Tuesday, April 30, 2019
You can’t remember the last time you had any annual leave, you’re in the middle of a massive project at work and you haven’t had time to watch any Netflix at all this week. Just when you thought things were getting on top of you, you remember a glimmer of hope on the horizon…a bank holiday.
Bank holidays can be a great time to stop for a moment and take stock. Stress might’ve been building at work and people have been bringing a lot of cakes into the office (it’s rude not to accept one… or three, right?) so you might not be in tip top condition. An extra day off work can help to dust off the cobwebs and get your mojo back.
Working sporadic hours and overtime can mean that healthy eating goes out the window. Having a free day can help you plan your meals for the week ahead. Therefore, research recipes online and make a rota to decide what to prepare. Do a food-shop to ensure you have all the ingredients you’ll need, otherwise it’s easy to discard plans if you have to buy things after work. Sticking to a list when you go shopping also means that you won’t go ad-hoc and pick up lots of things you don’t need.
Why not make the first meal you’ve planned on your day off? You can whack it in the fridge and reheat it when you get home from work the next day. In fact, you could do this for a few of the meals you’ve planned just to get you started and practice the recipes. It takes the stress out of deciding what you’re going to cobble together with the contents of your cupboard on the way home from work. As well, snacking is a big issue too and all too often grazing at your desk all day can lead to piling on the pounds; bring in healthy things to nibble on like vegetables or seeds.
It’s very tempting to go and spend all day in the pub on a bank holiday and drink or smoke excessively, ending the evening by stopping off at your local takeaway for a burger. But a bank holiday can give you time to refocus. Make a plan for your bank holiday that doesn’t involve the bad stuff; revisit something you love whether it’s reading, writing, knitting or catching up with friends. Making plans means you’re less likely to fall off the wagon.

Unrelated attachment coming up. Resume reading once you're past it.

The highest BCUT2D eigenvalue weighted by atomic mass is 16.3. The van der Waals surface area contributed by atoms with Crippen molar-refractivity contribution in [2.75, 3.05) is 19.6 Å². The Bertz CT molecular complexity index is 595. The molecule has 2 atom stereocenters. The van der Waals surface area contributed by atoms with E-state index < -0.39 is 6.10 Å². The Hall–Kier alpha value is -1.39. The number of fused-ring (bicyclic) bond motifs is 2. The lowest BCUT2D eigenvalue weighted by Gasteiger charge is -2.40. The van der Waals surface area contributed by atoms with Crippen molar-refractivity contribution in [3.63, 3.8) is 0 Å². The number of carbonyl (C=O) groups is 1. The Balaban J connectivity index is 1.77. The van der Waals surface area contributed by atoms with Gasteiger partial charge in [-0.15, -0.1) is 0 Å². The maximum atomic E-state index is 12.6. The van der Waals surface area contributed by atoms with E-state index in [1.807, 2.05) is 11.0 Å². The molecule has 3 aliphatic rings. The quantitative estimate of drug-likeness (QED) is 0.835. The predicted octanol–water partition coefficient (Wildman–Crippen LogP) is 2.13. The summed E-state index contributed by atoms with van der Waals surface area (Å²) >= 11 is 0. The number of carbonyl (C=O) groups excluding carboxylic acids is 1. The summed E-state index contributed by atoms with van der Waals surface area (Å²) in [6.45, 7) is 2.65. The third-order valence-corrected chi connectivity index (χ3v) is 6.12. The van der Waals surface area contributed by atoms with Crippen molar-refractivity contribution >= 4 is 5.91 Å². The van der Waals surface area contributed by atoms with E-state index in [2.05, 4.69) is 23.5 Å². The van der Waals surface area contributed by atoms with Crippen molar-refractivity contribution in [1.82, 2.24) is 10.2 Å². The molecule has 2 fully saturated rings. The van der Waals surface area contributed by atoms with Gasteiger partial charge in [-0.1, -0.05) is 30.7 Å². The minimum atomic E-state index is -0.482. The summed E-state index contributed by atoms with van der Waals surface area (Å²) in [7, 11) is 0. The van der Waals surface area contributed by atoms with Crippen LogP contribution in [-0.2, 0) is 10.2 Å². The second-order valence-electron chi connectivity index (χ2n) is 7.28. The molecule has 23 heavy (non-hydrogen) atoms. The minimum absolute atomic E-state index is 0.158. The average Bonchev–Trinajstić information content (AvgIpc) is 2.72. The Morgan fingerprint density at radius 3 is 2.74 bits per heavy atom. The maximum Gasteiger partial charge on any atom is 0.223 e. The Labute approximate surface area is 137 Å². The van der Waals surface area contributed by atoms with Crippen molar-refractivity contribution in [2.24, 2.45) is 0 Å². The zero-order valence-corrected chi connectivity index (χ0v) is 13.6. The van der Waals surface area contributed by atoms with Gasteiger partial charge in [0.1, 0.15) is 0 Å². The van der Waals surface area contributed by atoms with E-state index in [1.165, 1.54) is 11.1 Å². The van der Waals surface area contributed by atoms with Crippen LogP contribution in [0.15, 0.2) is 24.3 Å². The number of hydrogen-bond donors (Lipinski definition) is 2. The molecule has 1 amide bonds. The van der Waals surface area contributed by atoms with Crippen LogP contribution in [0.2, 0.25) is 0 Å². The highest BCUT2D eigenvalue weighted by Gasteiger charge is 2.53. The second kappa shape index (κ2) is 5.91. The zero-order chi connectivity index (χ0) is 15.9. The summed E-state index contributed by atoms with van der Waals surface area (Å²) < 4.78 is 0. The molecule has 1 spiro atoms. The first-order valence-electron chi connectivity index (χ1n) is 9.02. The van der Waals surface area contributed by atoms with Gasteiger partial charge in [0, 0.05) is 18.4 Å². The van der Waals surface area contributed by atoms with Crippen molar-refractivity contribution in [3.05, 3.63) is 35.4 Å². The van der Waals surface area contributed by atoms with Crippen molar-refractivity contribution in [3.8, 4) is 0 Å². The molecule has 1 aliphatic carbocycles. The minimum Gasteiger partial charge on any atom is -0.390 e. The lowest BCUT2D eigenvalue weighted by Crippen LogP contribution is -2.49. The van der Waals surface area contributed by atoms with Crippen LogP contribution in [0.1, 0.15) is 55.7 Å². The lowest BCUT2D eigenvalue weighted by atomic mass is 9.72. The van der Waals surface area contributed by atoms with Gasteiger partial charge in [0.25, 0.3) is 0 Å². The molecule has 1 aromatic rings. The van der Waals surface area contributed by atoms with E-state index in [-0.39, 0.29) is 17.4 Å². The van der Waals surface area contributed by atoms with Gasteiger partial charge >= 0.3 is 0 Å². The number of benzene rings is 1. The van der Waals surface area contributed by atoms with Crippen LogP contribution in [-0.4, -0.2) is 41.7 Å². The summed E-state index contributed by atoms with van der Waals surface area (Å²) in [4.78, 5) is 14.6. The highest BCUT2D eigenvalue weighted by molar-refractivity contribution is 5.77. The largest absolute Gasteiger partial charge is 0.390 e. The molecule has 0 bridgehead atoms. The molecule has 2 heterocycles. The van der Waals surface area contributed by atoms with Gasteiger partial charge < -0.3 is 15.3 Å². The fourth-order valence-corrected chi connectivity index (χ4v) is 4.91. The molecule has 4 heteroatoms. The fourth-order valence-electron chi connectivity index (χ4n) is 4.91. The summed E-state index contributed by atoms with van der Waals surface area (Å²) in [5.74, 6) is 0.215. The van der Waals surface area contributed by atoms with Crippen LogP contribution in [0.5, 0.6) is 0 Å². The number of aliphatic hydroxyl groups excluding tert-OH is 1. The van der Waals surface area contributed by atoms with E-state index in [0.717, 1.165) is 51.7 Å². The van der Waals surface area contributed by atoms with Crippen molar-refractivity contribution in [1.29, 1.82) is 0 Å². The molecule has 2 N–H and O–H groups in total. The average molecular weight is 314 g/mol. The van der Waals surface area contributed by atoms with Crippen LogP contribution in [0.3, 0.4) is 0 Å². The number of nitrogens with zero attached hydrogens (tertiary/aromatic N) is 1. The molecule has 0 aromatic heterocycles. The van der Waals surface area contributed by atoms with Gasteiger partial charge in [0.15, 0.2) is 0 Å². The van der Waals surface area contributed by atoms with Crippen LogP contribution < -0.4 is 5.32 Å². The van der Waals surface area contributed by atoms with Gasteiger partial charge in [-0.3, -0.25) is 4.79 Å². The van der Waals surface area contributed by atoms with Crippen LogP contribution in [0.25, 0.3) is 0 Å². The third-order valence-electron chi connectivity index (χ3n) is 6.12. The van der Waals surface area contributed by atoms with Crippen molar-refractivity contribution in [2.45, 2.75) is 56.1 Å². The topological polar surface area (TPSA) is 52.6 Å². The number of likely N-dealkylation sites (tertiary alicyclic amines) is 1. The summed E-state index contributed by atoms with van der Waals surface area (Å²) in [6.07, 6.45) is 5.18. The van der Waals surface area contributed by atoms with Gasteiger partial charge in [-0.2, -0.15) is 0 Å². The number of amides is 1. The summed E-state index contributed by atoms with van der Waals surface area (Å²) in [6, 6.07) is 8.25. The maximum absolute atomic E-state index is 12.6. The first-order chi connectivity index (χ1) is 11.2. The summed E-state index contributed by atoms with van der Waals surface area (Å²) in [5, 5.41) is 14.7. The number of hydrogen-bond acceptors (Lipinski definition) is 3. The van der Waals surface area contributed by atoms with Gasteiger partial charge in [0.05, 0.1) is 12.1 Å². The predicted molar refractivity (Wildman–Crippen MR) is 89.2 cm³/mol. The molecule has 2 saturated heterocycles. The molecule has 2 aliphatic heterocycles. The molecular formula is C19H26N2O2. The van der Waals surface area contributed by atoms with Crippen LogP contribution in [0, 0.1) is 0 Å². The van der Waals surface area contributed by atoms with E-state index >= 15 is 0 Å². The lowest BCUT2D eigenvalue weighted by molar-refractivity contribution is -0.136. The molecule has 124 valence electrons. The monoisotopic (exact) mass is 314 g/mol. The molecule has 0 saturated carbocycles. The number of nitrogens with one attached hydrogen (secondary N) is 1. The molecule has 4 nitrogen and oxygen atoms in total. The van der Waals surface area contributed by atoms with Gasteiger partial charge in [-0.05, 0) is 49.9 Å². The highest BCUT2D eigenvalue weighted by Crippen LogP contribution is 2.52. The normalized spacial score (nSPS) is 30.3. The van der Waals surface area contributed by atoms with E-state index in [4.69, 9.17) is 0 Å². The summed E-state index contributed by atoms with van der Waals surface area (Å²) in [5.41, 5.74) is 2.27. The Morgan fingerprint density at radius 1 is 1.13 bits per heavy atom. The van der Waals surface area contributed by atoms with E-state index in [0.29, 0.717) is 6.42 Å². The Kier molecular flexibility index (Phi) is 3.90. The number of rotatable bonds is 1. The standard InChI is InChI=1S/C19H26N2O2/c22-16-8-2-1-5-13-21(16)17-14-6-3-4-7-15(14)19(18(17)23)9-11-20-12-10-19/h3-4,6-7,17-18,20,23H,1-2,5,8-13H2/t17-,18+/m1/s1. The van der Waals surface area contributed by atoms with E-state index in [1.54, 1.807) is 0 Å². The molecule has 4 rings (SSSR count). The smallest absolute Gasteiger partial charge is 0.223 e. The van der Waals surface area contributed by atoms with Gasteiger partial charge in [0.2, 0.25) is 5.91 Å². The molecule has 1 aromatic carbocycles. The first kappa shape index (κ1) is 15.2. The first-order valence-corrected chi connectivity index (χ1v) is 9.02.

Even sitting down and calculating how much you spend a month on smoking, drinking and junk food can give you some clarity. Give yourself some targets, this might be financial or health wise. You can plan on putting the money you save per month towards a reward, which could be something like a holiday.
However, it’s difficult to cut out some things altogether, so don’t try and do this straight away. Even cutting down slightly on your vices can make a big difference to your overall wellbeing and wallet. There’re plenty of apps you can download which can help you record the units of alcohol consumed, money saved on cigarettes and calories saved on junk food. You’ll find yourself feeling less lethargic and with more energy in no time.
Your bank holiday could be the start of a new exercise regime and use each bank holiday as a marker to help measure your progress. Put together an achievable training plan that fits around your working schedule. There’re plenty of plans put together by personal trainers online and you can find one that suits you. Don’t go too hard straight away, you need to be realistic. It’s important to build on the regime you do choose though and increase the intensity of your workouts, otherwise you won’t improve. Identify exercises or sporting activities that you find fun, so that you’re more incentivised to complete them. Training with a friend can also be a good idea as you can encourage each other and it’s more difficult to get out of, as you’ll feel guilty cancelling.
You don’t have to be a gym member to have a good workout. Little things like walking home instead of getting the bus or doing a few sit-ups in the ad-breaks of the programme you’re watching can all add up. The benefits of exercise and a better diet aren’t just physical, your mental wellbeing can also improve and they can give you more energy and help you to deal better with stress.